The Craven romance is often characterised by a brutal and often misogynistic hero. A creation subject to criticism and often impalpable to modern sensibilities. Whether to circumvent such criticism or appeal to Craven’s core demographic The Highest Stakes of All is set in July 1975. That’s right 1975! Seemingly, an era in Mills and Boon where it is acceptable to pair a teenage girl with a man in his mid-30s. Though to be fair, the blurb did start with ‘Once upon a time…’
1975 or not, there is a fundamental problem that the heroine is passed into the hero’s possession as a piece of chattel lost in a poker game by her father. Certainly, in some cultures there is a stigma attached to gambling. To dissociate the character from the act in preservation of innocence should not cost the heroine the agency of her own destiny. If the character is to lose (let’s be brutal it is always the heroine who is the disempowered) she should be complicit and informed of the risk. Miranda Lee based a romance on a lost bet and she didn’t need to set it thirty-six years in the past.
What transpires is typical Craven. The hero whisks the heroine away to splendid isolation to have his wicked way with her. Believing the heroine to be of fallen virtue, he treats her in a most ungentlemanly manner until presented with incontrovertible evidence to the contrary. Distraction is provided by the usual ‘sloe –eyed’ employee. Emotional climax comes courtesy of the injury sustained by the heretofore neglected daughter. Conclusion, given the chance to leave the heroine decides to stay with hero. They kiss. The end.
Being the 1970s, specific reference is made to people, places and events. Hostility towards the feminist movement has mellowed into ambivalence. Characters smoke with little regard to their health. And we are invited to reminisce fondly of the time when the VCR and stereo were cutting edge technology. Might mean something if we didn’t miss the 70s the first time around.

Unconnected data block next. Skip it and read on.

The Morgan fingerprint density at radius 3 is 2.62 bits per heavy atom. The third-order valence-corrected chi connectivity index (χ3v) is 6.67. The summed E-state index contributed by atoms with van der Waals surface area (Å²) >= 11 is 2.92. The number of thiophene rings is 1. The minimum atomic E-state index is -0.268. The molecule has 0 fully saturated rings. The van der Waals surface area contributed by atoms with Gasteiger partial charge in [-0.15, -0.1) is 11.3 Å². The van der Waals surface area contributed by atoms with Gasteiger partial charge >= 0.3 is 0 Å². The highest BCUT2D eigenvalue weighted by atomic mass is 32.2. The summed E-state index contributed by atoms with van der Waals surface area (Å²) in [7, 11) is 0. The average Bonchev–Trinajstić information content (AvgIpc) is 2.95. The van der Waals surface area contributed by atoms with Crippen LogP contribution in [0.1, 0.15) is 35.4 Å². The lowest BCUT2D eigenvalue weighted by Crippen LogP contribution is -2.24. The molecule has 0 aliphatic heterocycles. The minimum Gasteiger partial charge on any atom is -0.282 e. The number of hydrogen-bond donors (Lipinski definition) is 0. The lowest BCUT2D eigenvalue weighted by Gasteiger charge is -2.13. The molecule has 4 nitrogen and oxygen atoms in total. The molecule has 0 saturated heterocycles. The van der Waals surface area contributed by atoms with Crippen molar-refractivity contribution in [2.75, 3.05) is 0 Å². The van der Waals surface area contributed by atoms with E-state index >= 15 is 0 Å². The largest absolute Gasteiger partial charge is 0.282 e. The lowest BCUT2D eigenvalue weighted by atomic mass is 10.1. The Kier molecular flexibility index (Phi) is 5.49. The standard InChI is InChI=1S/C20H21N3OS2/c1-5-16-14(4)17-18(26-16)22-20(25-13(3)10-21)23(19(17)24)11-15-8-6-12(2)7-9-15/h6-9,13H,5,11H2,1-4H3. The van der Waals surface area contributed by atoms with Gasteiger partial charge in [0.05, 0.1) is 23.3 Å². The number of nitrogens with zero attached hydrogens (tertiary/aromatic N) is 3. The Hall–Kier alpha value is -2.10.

A Craven romance would not be complete without the derogatory reference to Australia. Our heroine’s father is a professional gambler who has uses his (unwilling) daughter Joanne as a honey-trap. Unfortunately, the man they ensnare in Australia is a relative of Vassos Gordanis and so his subsequent actions are seen as just as he avenges his family’s honour. The hatching of the plan is something to behold:
‘You’re a pretty girl.’ That had been Diamond Lenny, his eyes appraising her through a cloud of smoke. ‘And he’s a flash kid with a wad of money who fancies the pants off you. So work him babe. Give him the hots until he can’t see straight, let alone think, then lead him to us.’
‘No, I won’t.’ Her protest had been immediate and instinctive… ‘You can’t want me to do this. Tell him so.’
‘No, Denys, mate you tell her.’ Impatiently, Diamond Lenny stubbed out his cigarette. ‘Advise your little sweetie on the economic facts of life. That hotel the rooms, the fancy tucker and the sexy gear all cost money, and it’s time she did a bit than show off her legs and bat her eyelids at the punters. Made a definite contribution, in fact.’
He sent her lascivious grin. ‘You’re female. You know how to get a bloke all worked up, then prim up and back off while he’s trying to get his zip down. But if things should go a bit too far…’ He shrugged. ‘Old Denys will forgive you, won’t you mate? Just as long as you get the boyfriend and his cash to the back room at Wally’s Bar tonight.’ P.68.
Is Craven taking the piss? Wally’s Bar? Diamond Lenny? Even ‘mate’ is thrown in for good measure. Puh…lease! We are getting a little irritated by the stereotype that all Australians are engaged in petty criminal activity.
Overall, this book reminded me of A Gift for a Lion (1977) so at least long-term devotees know exactly what they are getting.